1. Know your retirement needs
Retirement is expensive. Experts estimate that you'll need about 70% of your pre-retirement income. Lower earners will need 90% or more to maintain your standard of living when you stop working. Understand your financial future.
2. Find out about your Social Security benefits
Social Security pays the average retiree about 40% of pre-retirement earnings. Call the Social Security Administration at 1-800-772-1213 for a free Personal Earnings and Benefit Estimate Statement (PEBES) or use one of their online calculators.
3. Learn about your employer's pension or profit sharing plan
If your employer offers a plan, check to see what your benefit is worth. Most employers will provide an individual benefit statement if you request one.
Before you change jobs, find out what will happen to your pension. Learn what benefits you may have from previous employment. Find out if you will be entitled to benefits from your spouse's plan.
For a free booklet on private pensions, call the U.S. Department of Labor at 202-219-8776.
4. Contribute to a tax-sheltered savings plan
If your employer offers a tax sheltered savings plan, such as a 401(k), sign up and contribute all you can. Your taxes will be lower, your company may kick in more, and automatic deductions make it easy.
Over time, deferral of taxes and compounding of interest make a big difference in the amount of money you will accumulate.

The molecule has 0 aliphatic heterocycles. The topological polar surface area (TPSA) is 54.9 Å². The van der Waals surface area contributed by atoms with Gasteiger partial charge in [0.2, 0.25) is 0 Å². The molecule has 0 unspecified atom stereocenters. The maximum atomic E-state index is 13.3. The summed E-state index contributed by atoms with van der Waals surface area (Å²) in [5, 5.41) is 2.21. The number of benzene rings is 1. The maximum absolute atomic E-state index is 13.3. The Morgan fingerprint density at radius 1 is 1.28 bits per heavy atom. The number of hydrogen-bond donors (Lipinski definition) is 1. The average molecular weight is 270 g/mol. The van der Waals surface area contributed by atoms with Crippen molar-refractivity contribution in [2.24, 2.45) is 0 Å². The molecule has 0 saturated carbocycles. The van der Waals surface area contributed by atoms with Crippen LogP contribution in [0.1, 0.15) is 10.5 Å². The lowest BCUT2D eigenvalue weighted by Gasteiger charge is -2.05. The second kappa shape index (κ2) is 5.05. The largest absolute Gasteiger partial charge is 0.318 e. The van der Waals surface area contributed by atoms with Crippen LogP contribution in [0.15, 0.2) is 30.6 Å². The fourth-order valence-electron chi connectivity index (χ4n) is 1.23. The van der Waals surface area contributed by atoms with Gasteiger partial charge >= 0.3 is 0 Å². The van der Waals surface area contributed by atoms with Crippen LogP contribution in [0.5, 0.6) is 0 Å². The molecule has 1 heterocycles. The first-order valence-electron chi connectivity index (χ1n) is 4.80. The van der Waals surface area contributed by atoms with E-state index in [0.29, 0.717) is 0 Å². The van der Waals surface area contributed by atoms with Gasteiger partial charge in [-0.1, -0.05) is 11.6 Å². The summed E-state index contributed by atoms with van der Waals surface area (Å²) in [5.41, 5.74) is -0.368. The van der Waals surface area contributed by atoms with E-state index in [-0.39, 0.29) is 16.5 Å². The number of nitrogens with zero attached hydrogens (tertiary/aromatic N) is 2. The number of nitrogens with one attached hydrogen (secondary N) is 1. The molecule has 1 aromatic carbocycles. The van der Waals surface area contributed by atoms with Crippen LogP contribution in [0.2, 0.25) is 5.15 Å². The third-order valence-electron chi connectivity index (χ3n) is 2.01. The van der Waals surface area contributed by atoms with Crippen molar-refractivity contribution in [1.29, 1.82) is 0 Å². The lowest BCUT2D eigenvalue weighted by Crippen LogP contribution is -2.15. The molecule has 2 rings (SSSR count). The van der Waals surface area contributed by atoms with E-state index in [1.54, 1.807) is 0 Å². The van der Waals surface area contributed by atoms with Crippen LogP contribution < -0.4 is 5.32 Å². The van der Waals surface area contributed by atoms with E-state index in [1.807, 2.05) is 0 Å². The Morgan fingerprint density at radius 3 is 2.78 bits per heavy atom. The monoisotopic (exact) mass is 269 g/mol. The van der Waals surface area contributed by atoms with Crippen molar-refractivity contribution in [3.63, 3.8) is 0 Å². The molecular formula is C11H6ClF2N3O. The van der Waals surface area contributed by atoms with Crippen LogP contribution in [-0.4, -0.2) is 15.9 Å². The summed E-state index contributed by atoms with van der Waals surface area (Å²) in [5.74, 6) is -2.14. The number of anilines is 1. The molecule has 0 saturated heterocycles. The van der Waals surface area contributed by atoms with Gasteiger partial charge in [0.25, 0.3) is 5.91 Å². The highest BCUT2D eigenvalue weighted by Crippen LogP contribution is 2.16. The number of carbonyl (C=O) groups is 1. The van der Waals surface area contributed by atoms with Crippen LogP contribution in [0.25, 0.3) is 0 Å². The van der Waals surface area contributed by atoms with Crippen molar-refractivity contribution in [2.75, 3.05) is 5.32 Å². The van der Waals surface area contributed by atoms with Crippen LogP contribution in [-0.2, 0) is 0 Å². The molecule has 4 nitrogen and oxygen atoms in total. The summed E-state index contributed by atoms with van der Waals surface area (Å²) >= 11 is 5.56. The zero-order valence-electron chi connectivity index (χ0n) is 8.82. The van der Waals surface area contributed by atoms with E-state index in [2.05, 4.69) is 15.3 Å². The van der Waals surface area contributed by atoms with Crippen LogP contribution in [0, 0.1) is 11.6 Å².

5. Ask your employer to start a plan
If your employer doesn't offer a retirement plan, suggest that they start one. Simplified plans are available to certain categories of employers. For information on simplified employee pensions, order Internal Revenue Service Publication 590 by calling 1-800-829-3676.
6. Put money into an Individual Retirement Account
You can put money into an Individual Retirement Account (IRA) and delay paying taxes on investment earnings until retirement age. If you don't have a retirement plan (or are in a plan and earn less than a certain amount), you can also take a tax deduction for your IRA contributions.
Withdrawals prior to age 59 may be subject to a 10% penalty tax. IRS Publication 590 contains information about IRAs.
7. Don't touch your retirement savings
You'll lose principal and interest, and you may lose tax benefits. If you change jobs, roll over your savings directly into an IRA or your new employer's retirement plan.
8. Start now, set goals, and stick to them
The sooner you start saving, the more time your money has to grow. Devise a plan, stick to it, and set goals for yourself. Start saving now, whatever your age.
9. Consider basic investment principles
How you save can be as important as how much you save. Inflation and the type of investments you make play important roles in how much you'll have saved at retirement. Know how your pension or savings plan is invested. Financial security and knowledge go hand-in-hand.
10. Ask questions
Talk to your employer, your financial institution, or a financial advisor. Be sure the answers make sense to you. Get practical advice and act now.